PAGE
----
São Luís do Maranhão

São Luís do Maranhão (World Heritage)

The city, founded by the French in 1612, is located on an island in the Bay of São Maranhão. The old town is considered a particularly beautiful example of a Portuguese colonial city. The house facades decorated with Portuguese tiles (azulejos) are typical.

São Luís do Maranhão: facts

Official title: Historic city center of São Luís do Maranhão
Cultural monument: today’s capital of the state of Maranhão, including with the Palácio dos Leões (Lion Palace), built on the foundations of Fort Saint Louis, the Catedral da Sé, the Cafua das Mercês, the old slave market, together with the Museu do Negro
Continent: America
Country: Brazil, Maranhão
Location: São Luís, southeast of Belém, south of Alcântara
Appointment: 1997
Meaning: an outstanding example of a Portuguese colonial city from the 17th century.

São Luís do Maranhão: history

1494 by the treaty of Tordesillas division of the New World into Spanish and Portuguese spheres of influence
1500 Discovery of Terra da Vera Cruz, today’s Brazil, by the Portuguese Pedro Alvares Cabral
1538 Beginning of the slavery to the New World
1612 Founding of the city by the French
1615 Expulsion of the French by the Portuguese
1624 Dutch invasion of parts of what is now Brazil
1636 Johann Moritz von Nassau (1604-79) becomes Governor General of the Dutch possessions in South America
1641-44 São Luís in Dutch hands
1763 Construction of the cathedral
1771 For a transfer fee of 8 million guilders, the Dutch waived their properties in South America
1776 Construction of the Lion Palace (Palácio dos Leões)
1888 Abolition of Slavery in Brazil

Legacy of the slaves and capital of Brazilian reggae

During an evening stroll through the picturesque, but almost deserted-looking maze of alleys, you suddenly come across spontaneously organized festivals, eagerly rehearsing samba schools and sect members who have fallen into euphoria and ecstasy. Somewhere there is always someone playing a flute or saxophone in the pleasantly warm tropical air. With its scent of exotic spices, dried crabs and sugar cane schnapps, the Praia Grande market district is reminiscent of old Lisbon – it is no coincidence that São Luís is the most important Latin American ensemble of bourgeois Portuguese architecture. In the eighties, angry artists and intellectuals started their “revival project” in the rotting alleys by the water, with which they wanted to prevent that monuments worth preserving are falling into irreparable ruins and that the city and region are culturally incapacitated – a consequence of the throwaway culture that is breaking in from the “progressive” south, especially via television. And the little bunch of upright people was strikingly successful.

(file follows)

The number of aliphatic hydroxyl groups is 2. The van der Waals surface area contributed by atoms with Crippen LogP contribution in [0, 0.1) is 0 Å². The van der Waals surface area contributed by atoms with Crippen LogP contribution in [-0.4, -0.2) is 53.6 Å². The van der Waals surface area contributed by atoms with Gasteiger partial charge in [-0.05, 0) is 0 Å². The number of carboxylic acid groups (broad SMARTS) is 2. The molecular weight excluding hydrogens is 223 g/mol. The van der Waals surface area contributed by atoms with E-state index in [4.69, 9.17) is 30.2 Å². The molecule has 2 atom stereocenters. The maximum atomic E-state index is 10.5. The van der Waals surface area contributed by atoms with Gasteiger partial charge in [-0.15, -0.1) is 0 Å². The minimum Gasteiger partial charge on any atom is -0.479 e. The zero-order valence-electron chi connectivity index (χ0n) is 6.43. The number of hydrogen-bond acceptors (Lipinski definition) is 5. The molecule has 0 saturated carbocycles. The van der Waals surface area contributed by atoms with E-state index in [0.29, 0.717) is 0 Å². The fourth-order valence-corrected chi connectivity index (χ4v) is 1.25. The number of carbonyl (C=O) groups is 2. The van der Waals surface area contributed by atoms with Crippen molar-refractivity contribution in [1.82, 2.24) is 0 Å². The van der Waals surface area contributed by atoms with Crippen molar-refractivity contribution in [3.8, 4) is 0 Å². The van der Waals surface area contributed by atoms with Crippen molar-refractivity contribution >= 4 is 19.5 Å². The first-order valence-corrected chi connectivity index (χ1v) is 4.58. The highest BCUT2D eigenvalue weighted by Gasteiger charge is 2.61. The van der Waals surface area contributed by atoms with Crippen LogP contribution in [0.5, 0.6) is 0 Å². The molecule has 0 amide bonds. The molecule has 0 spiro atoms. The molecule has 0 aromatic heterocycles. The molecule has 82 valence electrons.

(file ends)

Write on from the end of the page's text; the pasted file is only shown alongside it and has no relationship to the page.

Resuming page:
The reopened Arthur Azevedo Theater from 1817, probably the oldest in the tropical country, recalls the times when São Luís was in all seriousness a national cultural metropolis and was even called “Brazilian Athens” because of its poets and thinkers. Instead of a “colonial robe”, the Catedral da Sé, which has been rebuilt several times, is now wearing its “neoclassical dress”. Azulejos, those blue painted Portuguese tiles, decorate the multi-storey houses of Portuguese traders who once lived here. On some facades there are French tiles in shades of pink, on others Dutch tiles in yellow – memories of brief episodes of colonial history: once thousands of Tupinambà Indians had to face the French King Louis XIII. Swear allegiance and go into battle for him against advancing Portuguese soldiers. Nevertheless, Fort Saint Louis fell on the hill where the governor’s beautiful neoclassical “Lion Palace” stands today. The invading Dutch were also unlucky, but also left traces, including on faces.

The plain white painted slave market Cafua das Mercês, the only one in the country to have survived, is depressing. Instead of windows, it has narrow slits – behind them human goods from Africa crouched in the dark. The cultural influence of these slaves can be felt in the carnival and other folk festivals – only in São Luís are drum rhythms from Benin and Ghana, highly erotic dances such as the Tambor da Crioula or the Bambae de Caixa kept alive. What is striking is the multitude of African cults and rites that “Maes de Santo” celebrate in certain houses in the old town. The Convento das Mercês had Josè Sarney, former president and poet, and also the richest and most powerful man in the Maranhão state, restored and erected a tomb for himself there. In the evenings, crowds of lovers visit the romantic Lago dos Amores in front of the baroque Igreja dos Remedios. Beggar women, sometimes over a dozen, wait at the portal of the Igreja do Carmo on the always lively, incredibly loud Praça de João Lisboa. Staircases and hidden alleys, the so-called Becos, such as the Beco da Baronesa, or the less elegant Beco da Bosta, also known as “Kuhfladengasse”, lead into the lower town. With this name she reminds us that through her slaves once dragged their masters’ excrement in baskets to the sea to dispose of there.

According to programingplease, music-obsessed Brazilians think of São Luís as the smoky voice of Sambastar Alcione, whose hometown has become the national reggae capital. The predominantly young »Regueiros« keep in close contact with the idols of Jamaica, but dance their rhythms in a typically Brazilian way – in pairs, tightly embraced, skin to skin.

São Luís do Maranhão